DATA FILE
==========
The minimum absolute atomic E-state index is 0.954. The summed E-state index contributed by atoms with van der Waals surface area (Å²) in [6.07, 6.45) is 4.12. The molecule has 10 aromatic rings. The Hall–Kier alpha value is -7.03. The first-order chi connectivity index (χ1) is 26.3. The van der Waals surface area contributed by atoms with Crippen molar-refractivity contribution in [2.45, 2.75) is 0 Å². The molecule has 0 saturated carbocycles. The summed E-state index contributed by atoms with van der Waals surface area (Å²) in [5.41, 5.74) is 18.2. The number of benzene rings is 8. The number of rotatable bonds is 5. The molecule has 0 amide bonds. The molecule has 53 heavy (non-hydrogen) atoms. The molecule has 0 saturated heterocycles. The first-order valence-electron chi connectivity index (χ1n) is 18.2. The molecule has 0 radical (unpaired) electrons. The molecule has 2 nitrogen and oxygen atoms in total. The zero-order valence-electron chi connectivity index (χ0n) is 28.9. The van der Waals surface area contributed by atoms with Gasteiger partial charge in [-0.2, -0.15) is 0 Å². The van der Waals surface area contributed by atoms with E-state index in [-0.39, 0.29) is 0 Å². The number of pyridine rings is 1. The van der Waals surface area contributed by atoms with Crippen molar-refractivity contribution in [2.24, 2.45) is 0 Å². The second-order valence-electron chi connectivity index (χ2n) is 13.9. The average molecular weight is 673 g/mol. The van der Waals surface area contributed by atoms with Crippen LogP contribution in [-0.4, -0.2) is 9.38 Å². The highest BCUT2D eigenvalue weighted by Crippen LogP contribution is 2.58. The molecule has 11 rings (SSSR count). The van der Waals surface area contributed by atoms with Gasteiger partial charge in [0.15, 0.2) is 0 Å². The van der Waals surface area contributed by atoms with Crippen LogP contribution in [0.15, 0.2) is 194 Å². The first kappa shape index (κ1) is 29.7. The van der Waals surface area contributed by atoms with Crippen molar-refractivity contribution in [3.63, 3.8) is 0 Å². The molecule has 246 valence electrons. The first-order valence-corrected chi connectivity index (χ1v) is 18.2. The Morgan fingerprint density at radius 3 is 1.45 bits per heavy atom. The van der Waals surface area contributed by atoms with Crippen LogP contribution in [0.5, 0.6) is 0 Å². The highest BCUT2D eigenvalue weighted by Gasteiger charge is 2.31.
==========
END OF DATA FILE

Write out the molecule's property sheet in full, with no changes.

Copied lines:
The minimum absolute atomic E-state index is 0.954. The summed E-state index contributed by atoms with van der Waals surface area (Å²) in [6.07, 6.45) is 4.12. The molecule has 10 aromatic rings. The Hall–Kier alpha value is -7.03. The first-order chi connectivity index (χ1) is 26.3. The van der Waals surface area contributed by atoms with Crippen molar-refractivity contribution in [2.45, 2.75) is 0 Å². The molecule has 0 saturated carbocycles. The summed E-state index contributed by atoms with van der Waals surface area (Å²) in [5.41, 5.74) is 18.2. The number of benzene rings is 8. The number of rotatable bonds is 5. The molecule has 0 amide bonds. The molecule has 53 heavy (non-hydrogen) atoms. The molecule has 0 saturated heterocycles. The first-order valence-electron chi connectivity index (χ1n) is 18.2. The molecule has 0 radical (unpaired) electrons. The molecule has 2 nitrogen and oxygen atoms in total. The zero-order valence-electron chi connectivity index (χ0n) is 28.9. The van der Waals surface area contributed by atoms with Gasteiger partial charge in [-0.2, -0.15) is 0 Å². The van der Waals surface area contributed by atoms with E-state index in [-0.39, 0.29) is 0 Å². The number of pyridine rings is 1. The van der Waals surface area contributed by atoms with Crippen molar-refractivity contribution in [2.24, 2.45) is 0 Å². The second-order valence-electron chi connectivity index (χ2n) is 13.9. The average molecular weight is 673 g/mol. The van der Waals surface area contributed by atoms with Crippen LogP contribution in [-0.4, -0.2) is 9.38 Å². The highest BCUT2D eigenvalue weighted by Crippen LogP contribution is 2.58. The molecule has 11 rings (SSSR count). The van der Waals surface area contributed by atoms with Gasteiger partial charge in [0.15, 0.2) is 0 Å². The van der Waals surface area contributed by atoms with Crippen LogP contribution in [0.15, 0.2) is 194 Å². The first kappa shape index (κ1) is 29.7. The van der Waals surface area contributed by atoms with Crippen molar-refractivity contribution in [3.63, 3.8) is 0 Å². The molecule has 246 valence electrons. The first-order valence-corrected chi connectivity index (χ1v) is 18.2. The Morgan fingerprint density at radius 3 is 1.45 bits per heavy atom. The van der Waals surface area contributed by atoms with Crippen LogP contribution in [0.5, 0.6) is 0 Å². The highest BCUT2D eigenvalue weighted by Gasteiger charge is 2.31.